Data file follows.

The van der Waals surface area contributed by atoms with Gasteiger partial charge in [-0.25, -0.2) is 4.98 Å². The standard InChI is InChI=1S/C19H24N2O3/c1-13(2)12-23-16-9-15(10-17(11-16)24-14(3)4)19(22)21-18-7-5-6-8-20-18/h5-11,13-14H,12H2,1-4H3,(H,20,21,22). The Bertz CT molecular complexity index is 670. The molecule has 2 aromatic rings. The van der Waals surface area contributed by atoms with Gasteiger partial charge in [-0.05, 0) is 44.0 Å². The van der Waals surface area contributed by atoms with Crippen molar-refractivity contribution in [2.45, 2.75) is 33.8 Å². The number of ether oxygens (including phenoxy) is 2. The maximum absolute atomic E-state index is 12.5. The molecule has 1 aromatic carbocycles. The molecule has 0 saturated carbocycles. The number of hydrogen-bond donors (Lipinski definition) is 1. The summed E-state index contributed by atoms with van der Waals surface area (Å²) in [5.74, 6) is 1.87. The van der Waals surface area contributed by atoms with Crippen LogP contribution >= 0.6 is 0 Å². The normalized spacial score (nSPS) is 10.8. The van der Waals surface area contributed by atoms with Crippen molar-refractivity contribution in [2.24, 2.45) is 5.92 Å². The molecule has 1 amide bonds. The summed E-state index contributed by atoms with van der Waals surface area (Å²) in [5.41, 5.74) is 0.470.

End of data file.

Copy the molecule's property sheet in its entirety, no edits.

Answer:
The van der Waals surface area contributed by atoms with Gasteiger partial charge in [-0.25, -0.2) is 4.98 Å². The standard InChI is InChI=1S/C19H24N2O3/c1-13(2)12-23-16-9-15(10-17(11-16)24-14(3)4)19(22)21-18-7-5-6-8-20-18/h5-11,13-14H,12H2,1-4H3,(H,20,21,22). The Bertz CT molecular complexity index is 670. The molecule has 2 aromatic rings. The van der Waals surface area contributed by atoms with Gasteiger partial charge in [-0.05, 0) is 44.0 Å². The van der Waals surface area contributed by atoms with Crippen molar-refractivity contribution in [2.45, 2.75) is 33.8 Å². The number of ether oxygens (including phenoxy) is 2. The maximum absolute atomic E-state index is 12.5. The molecule has 1 aromatic carbocycles. The molecule has 0 saturated carbocycles. The number of hydrogen-bond donors (Lipinski definition) is 1. The summed E-state index contributed by atoms with van der Waals surface area (Å²) in [5.74, 6) is 1.87. The van der Waals surface area contributed by atoms with Crippen LogP contribution >= 0.6 is 0 Å². The normalized spacial score (nSPS) is 10.8. The van der Waals surface area contributed by atoms with Crippen molar-refractivity contribution in [2.24, 2.45) is 5.92 Å². The molecule has 1 amide bonds. The summed E-state index contributed by atoms with van der Waals surface area (Å²) in [5.41, 5.74) is 0.470.